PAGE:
To magnetically attach to another magnetic coupling device, a similar arrangement of magnets may be disposed “on top” or “below” of the illustrated arrangement, e.g., so the magnetic fields of the first, fourth and fifth magnets 1202, 1208, 1210 are aligned with corresponding magnets above or below those magnets. Further, in the illustrated example, the strength of the first, fourth, and fifth magnets 1202, 1208, 1210 is stronger than the second and third magnets 1204, 1206, although other implementations are also contemplated. Another example of a flux fountain is described in relation to the following discussion of the figure.

FIG. 13 depicts an example 1300 of a magnetic coupling portion that may be employed by the input device 104 or computing device 102 to implement a flux fountain. In this example, alignment of a magnet field is also indicted for each of a plurality of magnets using arrows.

Like the example 1200 of FIG. 12, a first magnet 1302 is disposed in the magnetic coupling device having a magnetic field aligned along an axis. Second and third magnets 1304, 1306 are disposed on opposing sides of the first magnet 1302. The alignment of the magnetic fields of the second and third magnets 1304, 1306 are substantially perpendicular the axis of the first magnet 1302 and generally opposed each other like the example 1200 of FIG. 12.

In this case, the magnetic fields of the second and third magnets are aimed towards the first magnet 1302. This causes the magnetic field of the first magnet 1302 to extend further along the indicated axis, thereby increasing a range of the magnetic field of the first magnet 1302.

This effect may be further extended using fourth and fifth magnets 1308, 1310. In this example, the fourth magnet 1308 has a magnetic field that is aligned as substantially opposite to the magnetic field of the first magnet 1302. The fifth magnet 1310 has a magnetic field that is aligned as substantially corresponding to the magnet field of the second magnet 1304 and is substantially opposite to the magnetic field of the third magnet 1306. The fourth magnet 1308 is disposed between the third and fifth magnets 1306, 1310 in the magnetic coupling device.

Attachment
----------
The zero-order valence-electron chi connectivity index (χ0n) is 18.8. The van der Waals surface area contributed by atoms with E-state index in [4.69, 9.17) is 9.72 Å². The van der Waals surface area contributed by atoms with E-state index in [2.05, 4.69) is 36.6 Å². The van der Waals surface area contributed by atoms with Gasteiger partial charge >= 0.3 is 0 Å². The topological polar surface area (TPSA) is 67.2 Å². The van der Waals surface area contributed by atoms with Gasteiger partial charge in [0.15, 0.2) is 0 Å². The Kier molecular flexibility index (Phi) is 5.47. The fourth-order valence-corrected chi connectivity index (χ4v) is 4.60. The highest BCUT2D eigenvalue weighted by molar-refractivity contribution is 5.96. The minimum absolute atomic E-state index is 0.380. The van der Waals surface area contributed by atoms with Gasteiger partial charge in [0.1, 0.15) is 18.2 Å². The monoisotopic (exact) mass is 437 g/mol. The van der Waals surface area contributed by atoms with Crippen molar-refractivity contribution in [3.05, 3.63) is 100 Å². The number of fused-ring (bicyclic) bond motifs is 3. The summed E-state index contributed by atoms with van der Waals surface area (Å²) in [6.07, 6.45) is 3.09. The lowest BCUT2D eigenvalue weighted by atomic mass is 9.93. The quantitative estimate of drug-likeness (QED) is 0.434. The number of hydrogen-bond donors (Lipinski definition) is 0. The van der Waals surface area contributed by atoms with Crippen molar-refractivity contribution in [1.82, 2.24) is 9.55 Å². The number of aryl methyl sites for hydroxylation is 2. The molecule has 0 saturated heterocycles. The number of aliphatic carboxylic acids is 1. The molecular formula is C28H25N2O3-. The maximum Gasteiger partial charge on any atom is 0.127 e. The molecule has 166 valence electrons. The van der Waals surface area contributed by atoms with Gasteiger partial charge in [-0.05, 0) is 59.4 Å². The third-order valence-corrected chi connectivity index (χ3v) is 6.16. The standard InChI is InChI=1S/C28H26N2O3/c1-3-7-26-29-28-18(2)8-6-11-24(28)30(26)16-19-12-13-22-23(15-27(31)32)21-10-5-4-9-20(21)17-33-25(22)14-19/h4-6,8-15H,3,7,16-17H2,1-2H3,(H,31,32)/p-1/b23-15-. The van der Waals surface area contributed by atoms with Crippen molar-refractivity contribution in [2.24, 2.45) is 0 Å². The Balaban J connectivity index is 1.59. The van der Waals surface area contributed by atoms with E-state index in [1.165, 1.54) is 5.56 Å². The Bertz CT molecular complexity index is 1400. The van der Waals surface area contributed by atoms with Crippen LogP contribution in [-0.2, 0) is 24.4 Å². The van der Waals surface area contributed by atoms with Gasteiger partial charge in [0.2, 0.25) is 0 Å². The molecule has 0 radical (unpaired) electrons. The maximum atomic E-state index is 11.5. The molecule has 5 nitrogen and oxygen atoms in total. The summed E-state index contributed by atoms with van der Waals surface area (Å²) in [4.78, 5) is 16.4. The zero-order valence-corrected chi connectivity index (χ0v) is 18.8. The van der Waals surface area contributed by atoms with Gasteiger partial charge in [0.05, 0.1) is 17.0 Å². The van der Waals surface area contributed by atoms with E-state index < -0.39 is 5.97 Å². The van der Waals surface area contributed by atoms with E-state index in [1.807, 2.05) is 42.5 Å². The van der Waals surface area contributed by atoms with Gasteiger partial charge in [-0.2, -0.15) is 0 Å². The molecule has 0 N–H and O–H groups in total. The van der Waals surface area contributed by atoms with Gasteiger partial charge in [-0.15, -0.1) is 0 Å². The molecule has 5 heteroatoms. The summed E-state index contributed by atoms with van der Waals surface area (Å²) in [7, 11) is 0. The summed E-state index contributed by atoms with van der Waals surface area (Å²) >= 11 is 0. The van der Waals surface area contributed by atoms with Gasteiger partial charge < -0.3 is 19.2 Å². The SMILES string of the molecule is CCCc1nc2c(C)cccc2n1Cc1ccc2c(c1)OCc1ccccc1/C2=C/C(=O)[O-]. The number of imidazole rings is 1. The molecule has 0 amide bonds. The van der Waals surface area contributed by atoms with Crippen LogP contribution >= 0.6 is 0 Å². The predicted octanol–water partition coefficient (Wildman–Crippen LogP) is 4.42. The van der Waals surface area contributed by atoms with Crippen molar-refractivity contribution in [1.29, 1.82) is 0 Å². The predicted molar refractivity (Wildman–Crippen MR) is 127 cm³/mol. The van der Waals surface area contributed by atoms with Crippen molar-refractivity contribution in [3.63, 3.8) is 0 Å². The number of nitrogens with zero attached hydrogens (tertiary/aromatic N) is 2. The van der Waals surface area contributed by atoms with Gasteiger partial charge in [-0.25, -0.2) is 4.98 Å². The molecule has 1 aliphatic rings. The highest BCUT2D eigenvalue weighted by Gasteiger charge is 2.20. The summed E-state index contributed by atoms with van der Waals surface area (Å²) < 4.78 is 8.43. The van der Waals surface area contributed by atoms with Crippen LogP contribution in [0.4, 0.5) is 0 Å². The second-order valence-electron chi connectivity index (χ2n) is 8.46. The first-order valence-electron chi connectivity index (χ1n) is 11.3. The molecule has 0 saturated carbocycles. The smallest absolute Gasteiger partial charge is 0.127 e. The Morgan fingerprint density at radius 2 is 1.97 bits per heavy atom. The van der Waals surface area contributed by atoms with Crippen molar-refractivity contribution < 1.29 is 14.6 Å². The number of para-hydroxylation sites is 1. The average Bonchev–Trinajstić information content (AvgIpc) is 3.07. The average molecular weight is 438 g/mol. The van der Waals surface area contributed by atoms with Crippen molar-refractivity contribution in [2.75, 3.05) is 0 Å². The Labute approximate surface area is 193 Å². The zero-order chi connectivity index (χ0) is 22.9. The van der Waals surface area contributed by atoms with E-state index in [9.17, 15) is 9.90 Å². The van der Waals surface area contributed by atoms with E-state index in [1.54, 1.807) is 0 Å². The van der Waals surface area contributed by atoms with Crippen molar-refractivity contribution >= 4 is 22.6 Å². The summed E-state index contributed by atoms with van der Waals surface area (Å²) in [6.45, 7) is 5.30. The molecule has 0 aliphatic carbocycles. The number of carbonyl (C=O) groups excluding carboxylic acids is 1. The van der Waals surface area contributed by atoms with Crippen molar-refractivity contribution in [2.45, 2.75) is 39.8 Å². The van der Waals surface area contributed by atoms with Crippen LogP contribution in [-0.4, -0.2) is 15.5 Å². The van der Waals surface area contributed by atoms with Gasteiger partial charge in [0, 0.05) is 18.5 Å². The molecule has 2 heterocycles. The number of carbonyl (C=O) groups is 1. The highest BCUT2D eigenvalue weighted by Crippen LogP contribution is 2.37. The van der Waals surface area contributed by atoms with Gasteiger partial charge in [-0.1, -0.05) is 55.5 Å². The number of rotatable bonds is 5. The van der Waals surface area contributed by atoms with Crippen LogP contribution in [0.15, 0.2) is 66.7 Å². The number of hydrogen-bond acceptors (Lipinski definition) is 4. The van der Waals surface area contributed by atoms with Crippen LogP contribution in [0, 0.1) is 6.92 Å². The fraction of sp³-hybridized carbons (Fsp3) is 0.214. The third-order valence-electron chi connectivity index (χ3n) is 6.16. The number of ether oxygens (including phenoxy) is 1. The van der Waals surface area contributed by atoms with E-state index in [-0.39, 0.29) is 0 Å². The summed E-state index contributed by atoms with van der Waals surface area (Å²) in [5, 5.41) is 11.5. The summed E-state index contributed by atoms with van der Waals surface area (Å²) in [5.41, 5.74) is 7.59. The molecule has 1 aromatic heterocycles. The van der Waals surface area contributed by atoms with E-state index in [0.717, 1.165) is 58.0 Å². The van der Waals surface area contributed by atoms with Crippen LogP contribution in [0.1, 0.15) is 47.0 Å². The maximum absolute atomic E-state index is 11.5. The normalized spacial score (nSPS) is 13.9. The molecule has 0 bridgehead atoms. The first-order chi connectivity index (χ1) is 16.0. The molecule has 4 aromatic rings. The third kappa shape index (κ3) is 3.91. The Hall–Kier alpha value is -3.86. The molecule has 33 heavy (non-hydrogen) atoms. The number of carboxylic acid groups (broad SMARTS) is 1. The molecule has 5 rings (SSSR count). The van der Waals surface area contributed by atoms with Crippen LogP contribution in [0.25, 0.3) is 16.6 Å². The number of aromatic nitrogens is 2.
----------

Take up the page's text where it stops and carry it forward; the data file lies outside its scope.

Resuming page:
This arrangement of five magnets is suitable to form a flux fountain. Although five magnets are described, any odd number of magnets of five and greater may repeat this relationship to form flux fountains of even greater strength. Thus, the magnetic fields of the first 1302 and fourth magnet 1308 may also be caused to extend further along its axis which may further increase the strength of this magnet.

To magnetically attach to another magnetic coupling device, a similar arrangement of magnets may be disposed “on top” or “below” of the illustrated arrangement, e.g., so the magnetic fields of the first and fourth magnets 1302, 1308 are aligned with corresponding magnets above or below those magnets. Further, in the illustrated example, the strength of the first and fourth magnets 1302, 1308 (individually) is stronger than a strength of the second, third and fifth magnets 1304, 1306, 1310, although other implementations are also contemplated.

Further, the example 1200 of FIG. 12, using similar sizes of magnets, may have increased magnetic coupling as opposed to the example 1300 of FIG. 13. For instance, the example 1200 of FIG. 12 uses three magnets (e.g. the first, fourth, and fifth magnets 1202, 1208, 1210) to primarily provide the magnetic coupling, with two magnets used to “steer” the magnetic fields of those magnets, e.g., the second and third magnets 1204, 1206. However, the example 1300 of FIG. 13 uses two magnets (e.g., the first and fourth magnets 1302, 1308) to primarily provide the magnetic coupling, with three magnets used to “steer” the magnetic fields of those magnets, e.g., the second, third, and fifth magnets 1304, 1306, 1308.

Accordingly, though, the example 1300 of FIG. 13, using similar sizes of magnets, may have increased magnetic alignment capabilities as opposed to the example 1200 of FIG. 12. For instance, the example 1300 of FIG. 13 uses three magnets (e.g. the second, third, and fifth magnets 1304, 1306, 1310) to “steer” the magnetic fields of the first and fourth magnets 1302, 1308, which are used to provide primary magnetic coupling. Therefore, the alignment of the fields of the magnets in the example 1300 of FIG. 13 may be closer than the alignment of the example 1200 of FIG. 12.

Regardless of the technique employed, it should be readily apparent that the “steering” or “aiming” of the magnetic fields described may be used to increase an effective range of the magnets, e.g., in comparison with the use of the magnets having similar strengths by themselves in a conventional aligned state. In one or more implementations, this causes an increase from a few millimeters using an amount of magnetic material to a few centimeters using the same amount of magnetic material.